Friday 8th to Sunday 10th April 2022
Leaving the gingerbread heritage of Market Drayton behind us we prepared to ascend the five Tyrley Locks leading to . . .
. . . the picturesque Tyrley Wharf. This was built as a private wharf but developed into a vibrant hamlet according to a notice on The Old Stables. This building dates from 1838 and although now a charming residence, in the past it has been used as a parish hall, meeting room, Sunday school, reading room and polling station.
Between 1917 and 1932 Cadbury leased the wharf and used it to load and transport milk churns from local farms to the chocolate factory at Knighton.
Both Matilda and Robert commented that there was no risk of hitting the chimney on the bridges on this stretch of canal.
Tyrley Wharf was not the only place we passed which had formed part of the Cadbury supply chain. An old, faded sign on this wharf informed us that it was used between 1911 and 1961 for the processing of locally collected milk products and the shipment of chocolate crumb by canal to Cadbury.
The striking High Bridge or Bridge 39 on the Shropshire Union Canal was another of Thomas Telford’s constructions, built between 1832 and 1833. In the mid nineteenth century a “strainer arch” was inserted into the bridge to counteract inward pressure and the United Kingdom Telegraph Company placed a telegraph pole onto this in 1861.
08/04/2022 – Miles: 13.66 – Locks: 5 – 5h45m
The journey on day 53 was relatively short and uneventful and none of the photos made it past the editor’s desk. Consequently, the only record we have to share of the day is the route taken and, of course, Robert had planned that there would be a hostelry at the end of it.
09/04/2022 – Miles: 4.94 – Locks: 0 – 2h0m
On Sunday we had arranged to meet Robert’s uncle, his cousins, their husbands and their offspring to share a little of our narrowboat adventure with them.
While we were waiting for them to join us, the boat opposite us broke its moorings and drifted slowly across the canal. As the blockage was behind us we could have continued on our way unimpeded but this would clearly not have been the conscientious or appropriate course of action.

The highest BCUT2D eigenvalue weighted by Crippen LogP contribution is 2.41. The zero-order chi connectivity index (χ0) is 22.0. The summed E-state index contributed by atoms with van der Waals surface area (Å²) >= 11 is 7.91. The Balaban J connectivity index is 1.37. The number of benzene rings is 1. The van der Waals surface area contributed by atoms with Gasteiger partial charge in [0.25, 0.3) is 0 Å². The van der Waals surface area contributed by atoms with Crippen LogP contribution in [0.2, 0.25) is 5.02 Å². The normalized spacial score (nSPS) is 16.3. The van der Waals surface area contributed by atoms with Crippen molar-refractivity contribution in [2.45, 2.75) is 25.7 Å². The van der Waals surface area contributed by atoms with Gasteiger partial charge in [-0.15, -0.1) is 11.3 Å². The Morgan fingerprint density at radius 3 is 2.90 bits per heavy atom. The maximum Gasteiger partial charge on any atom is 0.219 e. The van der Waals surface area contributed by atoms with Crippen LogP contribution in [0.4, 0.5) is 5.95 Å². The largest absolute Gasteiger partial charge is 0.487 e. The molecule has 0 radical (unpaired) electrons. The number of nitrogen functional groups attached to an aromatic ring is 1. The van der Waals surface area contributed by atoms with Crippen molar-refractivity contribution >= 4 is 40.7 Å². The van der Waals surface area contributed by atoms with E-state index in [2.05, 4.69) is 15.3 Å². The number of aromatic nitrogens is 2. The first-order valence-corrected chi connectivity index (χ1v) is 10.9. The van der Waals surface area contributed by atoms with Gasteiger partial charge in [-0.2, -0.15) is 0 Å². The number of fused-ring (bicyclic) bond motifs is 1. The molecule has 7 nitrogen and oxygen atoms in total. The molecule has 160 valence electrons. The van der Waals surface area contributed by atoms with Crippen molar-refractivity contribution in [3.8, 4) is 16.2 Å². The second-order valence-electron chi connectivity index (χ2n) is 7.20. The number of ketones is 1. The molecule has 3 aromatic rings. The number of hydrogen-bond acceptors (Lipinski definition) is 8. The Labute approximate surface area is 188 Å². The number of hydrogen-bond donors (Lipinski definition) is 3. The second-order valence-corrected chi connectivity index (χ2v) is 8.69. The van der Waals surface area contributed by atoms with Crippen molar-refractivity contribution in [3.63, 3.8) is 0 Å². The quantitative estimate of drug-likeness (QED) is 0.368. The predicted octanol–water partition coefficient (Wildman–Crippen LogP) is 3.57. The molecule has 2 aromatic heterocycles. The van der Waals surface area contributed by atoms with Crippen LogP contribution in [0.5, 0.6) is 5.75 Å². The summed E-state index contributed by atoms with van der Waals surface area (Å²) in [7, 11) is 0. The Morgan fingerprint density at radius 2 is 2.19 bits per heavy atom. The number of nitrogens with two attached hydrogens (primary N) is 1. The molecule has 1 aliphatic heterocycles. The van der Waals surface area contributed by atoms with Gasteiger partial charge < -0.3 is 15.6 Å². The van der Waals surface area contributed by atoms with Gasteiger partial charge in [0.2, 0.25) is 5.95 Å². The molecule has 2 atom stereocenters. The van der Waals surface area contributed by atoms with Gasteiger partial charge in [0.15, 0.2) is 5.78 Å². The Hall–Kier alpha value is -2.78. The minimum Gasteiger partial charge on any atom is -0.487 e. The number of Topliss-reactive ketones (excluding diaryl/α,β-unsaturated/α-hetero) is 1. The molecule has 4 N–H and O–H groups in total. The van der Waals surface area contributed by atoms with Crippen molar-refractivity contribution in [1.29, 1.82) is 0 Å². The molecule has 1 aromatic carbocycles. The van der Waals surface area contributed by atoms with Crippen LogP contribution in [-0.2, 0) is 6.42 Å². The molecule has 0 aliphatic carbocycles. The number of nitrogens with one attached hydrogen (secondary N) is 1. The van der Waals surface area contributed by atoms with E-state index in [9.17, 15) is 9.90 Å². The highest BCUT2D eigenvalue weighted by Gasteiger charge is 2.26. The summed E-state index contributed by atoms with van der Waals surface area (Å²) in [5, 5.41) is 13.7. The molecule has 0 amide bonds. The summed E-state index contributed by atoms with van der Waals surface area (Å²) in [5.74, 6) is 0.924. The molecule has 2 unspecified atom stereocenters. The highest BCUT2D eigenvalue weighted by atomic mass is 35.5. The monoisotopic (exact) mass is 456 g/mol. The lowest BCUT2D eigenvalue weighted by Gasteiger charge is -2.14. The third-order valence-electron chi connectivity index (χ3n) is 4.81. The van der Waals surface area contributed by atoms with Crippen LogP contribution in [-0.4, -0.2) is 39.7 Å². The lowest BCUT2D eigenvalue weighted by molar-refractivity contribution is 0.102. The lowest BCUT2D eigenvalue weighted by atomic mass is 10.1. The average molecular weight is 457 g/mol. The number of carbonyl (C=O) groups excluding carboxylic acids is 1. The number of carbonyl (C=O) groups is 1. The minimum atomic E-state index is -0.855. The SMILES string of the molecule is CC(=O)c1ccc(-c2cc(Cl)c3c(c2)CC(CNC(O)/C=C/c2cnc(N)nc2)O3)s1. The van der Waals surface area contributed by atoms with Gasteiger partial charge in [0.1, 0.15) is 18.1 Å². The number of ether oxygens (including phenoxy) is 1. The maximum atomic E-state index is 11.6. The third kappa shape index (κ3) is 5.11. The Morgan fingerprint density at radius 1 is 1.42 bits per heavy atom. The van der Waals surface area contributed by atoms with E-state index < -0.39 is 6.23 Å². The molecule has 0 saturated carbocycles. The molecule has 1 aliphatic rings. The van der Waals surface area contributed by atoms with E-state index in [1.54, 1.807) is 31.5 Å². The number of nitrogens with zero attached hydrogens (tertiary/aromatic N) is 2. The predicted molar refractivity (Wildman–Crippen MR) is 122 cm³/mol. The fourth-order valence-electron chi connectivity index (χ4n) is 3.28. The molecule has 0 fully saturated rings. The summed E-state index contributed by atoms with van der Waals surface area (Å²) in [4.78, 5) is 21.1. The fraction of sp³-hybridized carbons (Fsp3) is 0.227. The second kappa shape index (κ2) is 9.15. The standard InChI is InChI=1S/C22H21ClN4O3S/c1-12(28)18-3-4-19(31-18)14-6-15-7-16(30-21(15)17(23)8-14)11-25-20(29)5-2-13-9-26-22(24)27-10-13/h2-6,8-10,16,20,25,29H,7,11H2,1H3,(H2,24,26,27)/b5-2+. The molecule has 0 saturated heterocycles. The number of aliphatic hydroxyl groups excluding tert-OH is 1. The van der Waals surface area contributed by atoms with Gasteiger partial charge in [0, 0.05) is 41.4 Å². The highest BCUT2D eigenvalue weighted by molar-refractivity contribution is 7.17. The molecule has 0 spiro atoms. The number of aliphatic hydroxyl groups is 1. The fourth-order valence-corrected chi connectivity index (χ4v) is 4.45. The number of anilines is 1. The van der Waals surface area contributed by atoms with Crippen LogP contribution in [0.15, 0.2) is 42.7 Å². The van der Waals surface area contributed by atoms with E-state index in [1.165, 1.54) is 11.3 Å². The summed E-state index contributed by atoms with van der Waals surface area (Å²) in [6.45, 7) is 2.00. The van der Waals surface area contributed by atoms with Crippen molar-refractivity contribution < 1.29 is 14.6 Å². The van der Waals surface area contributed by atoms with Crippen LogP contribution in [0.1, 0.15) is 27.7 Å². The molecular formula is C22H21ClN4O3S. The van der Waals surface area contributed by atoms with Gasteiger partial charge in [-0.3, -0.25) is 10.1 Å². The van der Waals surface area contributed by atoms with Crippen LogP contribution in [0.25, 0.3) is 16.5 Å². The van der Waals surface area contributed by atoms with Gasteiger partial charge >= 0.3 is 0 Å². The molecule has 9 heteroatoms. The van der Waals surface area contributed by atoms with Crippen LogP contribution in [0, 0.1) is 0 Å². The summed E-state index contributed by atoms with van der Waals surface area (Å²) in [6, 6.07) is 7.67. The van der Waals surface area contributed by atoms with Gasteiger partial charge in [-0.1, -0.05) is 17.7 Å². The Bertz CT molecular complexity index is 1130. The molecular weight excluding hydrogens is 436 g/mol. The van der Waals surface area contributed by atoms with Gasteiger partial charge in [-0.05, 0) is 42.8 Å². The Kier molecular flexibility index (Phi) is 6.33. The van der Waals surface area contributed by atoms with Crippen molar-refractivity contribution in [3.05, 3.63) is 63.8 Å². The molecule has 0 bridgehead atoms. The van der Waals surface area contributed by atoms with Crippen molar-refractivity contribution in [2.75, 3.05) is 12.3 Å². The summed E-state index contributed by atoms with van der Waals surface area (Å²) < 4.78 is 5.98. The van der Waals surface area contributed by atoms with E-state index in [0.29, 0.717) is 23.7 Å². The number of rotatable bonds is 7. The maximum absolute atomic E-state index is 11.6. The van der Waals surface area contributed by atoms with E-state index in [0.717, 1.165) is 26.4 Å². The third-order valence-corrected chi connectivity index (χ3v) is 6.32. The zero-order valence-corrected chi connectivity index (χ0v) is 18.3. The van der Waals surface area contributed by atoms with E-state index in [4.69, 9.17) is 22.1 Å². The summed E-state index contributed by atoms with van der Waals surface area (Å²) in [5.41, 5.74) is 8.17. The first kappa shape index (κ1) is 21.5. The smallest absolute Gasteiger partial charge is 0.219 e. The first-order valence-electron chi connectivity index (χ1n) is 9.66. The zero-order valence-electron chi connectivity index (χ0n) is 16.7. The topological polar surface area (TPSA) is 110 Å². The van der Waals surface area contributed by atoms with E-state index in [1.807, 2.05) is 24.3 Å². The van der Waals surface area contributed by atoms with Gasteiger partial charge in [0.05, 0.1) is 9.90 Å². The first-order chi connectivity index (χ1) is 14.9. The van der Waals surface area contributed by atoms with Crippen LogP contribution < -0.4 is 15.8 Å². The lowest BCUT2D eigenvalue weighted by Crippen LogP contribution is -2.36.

Robert went to knock at the property which the mooring appeared to belong to but was told that the boat was not theirs. Robert returned to the bank where The Duke was moored, pushed the Amethyst and climbed on board to wait for it to drift slowly back across the canal. The gentleman then appeared from the house, perhaps regretting his earlier brusque response, carrying a rope and helped to secure the boat although he did suggest he could teach Robert how to tie proper knots.
We are still not quite sure about the ownership of the boat as we saw him drive away on a mobility scooter to return, approach us down the towpath, still on the scooter, and hand Robert a carrier bag with a bottle inside by way of thank you, which seemed a strange thing to do if the Amethyst was not his. He then sped away along the towpath without a backward glance.
Matilda was most amused to find that, during this escapade, Robert had obviously come across as a pink prosecco kind of guy.
Having been joined by three generations of family, we set off and there was one lock to add to the experience.
Later, Robert noticed that we were passing the Phyllis May, immortalised in the book Narrowdog to Carcassone and called to Matilda who was walking along the towpath a little behind The Duke at this point. She dutifully took a photo and a man at the wharf challenged her and asked what she was photographing. When she asked for confirmation that the narrowboat was indeed the one from the book, not only did he confirm this, but a woman shouted across that it would be for sale soon, “in case we were interested’.
Matilda feels no need whatsoever to purchase a narrowboat of her own and politely declined.
There were too many people for everyone to travel on board The Duke and two were designated as ‘responsible adults’ in charge of the children on board.
We stopped at The Bridge Inn in Brewood for Sunday lunch where Robert’s parents joined us and were lucky enough to have a room to ourselves. It was great to have so many of the family together and to catch up with everyone.
Matilda became disproportionately excited when she read the sign on the towpath which stated not only that dogs were welcome but also, in rather poor English, “We now Launderette”. After the meal, she took the opportunity to wash and dry bed linen and her yellow gilet which had collected the grease and grime from over 400 locks.
10/04/2022 – Miles: 3.16 – Locks: 2 – 1h30m
Days: 54 – Miles: 410 – Locks: 413